The purpose of this checkpoint is to manually verify that lists have been constructed correctly in Word so that they’ll be tagged correctly in the PDF. Common errors that are made when creating lists in Word include not using Word’s list functionality and/or breaking what should be one list into multiple lists.
When the checkpoint opens, the CommonLook Office panel will display the lists that are in the Word document (where images were identified in the previous checkpoint). Follow these steps to verify that lists are assembled correctly:
- In the CommonLook Office panel, select the first List and then expand it either by clicking on the plus (+) sign or by pressing the right-arrow on your keyboard. This will expose all of the List Items inside that List.
- Select each “List Item” with the mouse or the down-arrow on your keyboard to verify that the proper content is highlighted in the Physical View.
Upon examination, we find that the first list is, in fact, assembled correctly. Select “Next Task” to continue on, verifying the second and third lists in the document as well. (Alternatively, you can just continue navigating down through the lists in the CommonLook panel. You don’t have to use “Next Task” to proceed through the checkpoint.)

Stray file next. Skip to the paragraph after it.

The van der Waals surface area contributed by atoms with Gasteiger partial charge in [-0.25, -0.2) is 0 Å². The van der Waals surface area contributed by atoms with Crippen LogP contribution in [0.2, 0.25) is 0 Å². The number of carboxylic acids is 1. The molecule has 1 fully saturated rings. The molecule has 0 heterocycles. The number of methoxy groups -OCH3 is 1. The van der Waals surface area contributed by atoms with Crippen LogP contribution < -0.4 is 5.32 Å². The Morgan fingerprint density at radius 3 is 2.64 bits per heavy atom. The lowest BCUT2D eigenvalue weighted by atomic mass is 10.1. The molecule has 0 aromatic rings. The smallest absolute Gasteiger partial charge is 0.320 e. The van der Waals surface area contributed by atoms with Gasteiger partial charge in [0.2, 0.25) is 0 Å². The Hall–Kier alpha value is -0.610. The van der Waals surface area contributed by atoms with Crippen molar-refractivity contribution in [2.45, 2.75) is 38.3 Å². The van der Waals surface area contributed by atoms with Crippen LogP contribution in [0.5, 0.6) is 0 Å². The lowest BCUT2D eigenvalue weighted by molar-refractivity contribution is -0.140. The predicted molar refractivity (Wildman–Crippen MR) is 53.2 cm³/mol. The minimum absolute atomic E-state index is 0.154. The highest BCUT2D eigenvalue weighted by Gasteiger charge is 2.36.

There’s a problem with the construction of the third list. We’ll address that next.
Fixing the third list:
The problem with the third list is that while, in the Physical View of the document it appears as a list of three items containing a nested list of two related items (under the second “main” list item), in the tagging, as revealed by CommonLook Office, it will be marked as a list of only two items (including the nested list under the second “main” item). Item three is not highlighted when the list is selected in the CommonLook Office panel.
Opening the third list in CommonLook Office reveals how this list will be tagged. Select the third list in the CommonLook Office panel and expand all the collapsed nodes like you’ve expanded the other lists prior to this one.